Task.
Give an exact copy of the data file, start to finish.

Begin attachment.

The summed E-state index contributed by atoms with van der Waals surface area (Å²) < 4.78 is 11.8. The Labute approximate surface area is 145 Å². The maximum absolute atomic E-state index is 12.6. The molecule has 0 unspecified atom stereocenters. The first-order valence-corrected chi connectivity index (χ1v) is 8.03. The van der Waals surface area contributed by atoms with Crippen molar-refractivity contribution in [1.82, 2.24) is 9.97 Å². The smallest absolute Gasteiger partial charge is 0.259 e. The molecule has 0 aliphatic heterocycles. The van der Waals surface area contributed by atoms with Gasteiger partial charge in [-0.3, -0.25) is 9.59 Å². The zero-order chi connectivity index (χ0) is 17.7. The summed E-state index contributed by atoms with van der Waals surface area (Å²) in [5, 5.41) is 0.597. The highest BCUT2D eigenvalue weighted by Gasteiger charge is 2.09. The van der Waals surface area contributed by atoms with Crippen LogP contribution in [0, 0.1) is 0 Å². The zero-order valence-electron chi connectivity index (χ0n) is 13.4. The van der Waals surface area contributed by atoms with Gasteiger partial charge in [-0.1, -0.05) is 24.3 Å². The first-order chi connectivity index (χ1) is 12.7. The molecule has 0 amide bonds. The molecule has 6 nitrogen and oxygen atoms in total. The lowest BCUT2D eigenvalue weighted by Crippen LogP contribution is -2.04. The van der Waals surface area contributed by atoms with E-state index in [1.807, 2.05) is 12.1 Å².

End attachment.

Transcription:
The summed E-state index contributed by atoms with van der Waals surface area (Å²) < 4.78 is 11.8. The Labute approximate surface area is 145 Å². The maximum absolute atomic E-state index is 12.6. The molecule has 0 unspecified atom stereocenters. The first-order valence-corrected chi connectivity index (χ1v) is 8.03. The van der Waals surface area contributed by atoms with Crippen molar-refractivity contribution in [1.82, 2.24) is 9.97 Å². The smallest absolute Gasteiger partial charge is 0.259 e. The molecule has 0 aliphatic heterocycles. The van der Waals surface area contributed by atoms with Gasteiger partial charge in [-0.3, -0.25) is 9.59 Å². The zero-order chi connectivity index (χ0) is 17.7. The summed E-state index contributed by atoms with van der Waals surface area (Å²) in [5, 5.41) is 0.597. The highest BCUT2D eigenvalue weighted by Gasteiger charge is 2.09. The van der Waals surface area contributed by atoms with Crippen LogP contribution in [0, 0.1) is 0 Å². The zero-order valence-electron chi connectivity index (χ0n) is 13.4. The van der Waals surface area contributed by atoms with Gasteiger partial charge in [-0.1, -0.05) is 24.3 Å². The first-order chi connectivity index (χ1) is 12.7. The molecule has 0 amide bonds. The molecule has 6 nitrogen and oxygen atoms in total. The lowest BCUT2D eigenvalue weighted by Crippen LogP contribution is -2.04. The van der Waals surface area contributed by atoms with E-state index in [1.807, 2.05) is 12.1 Å².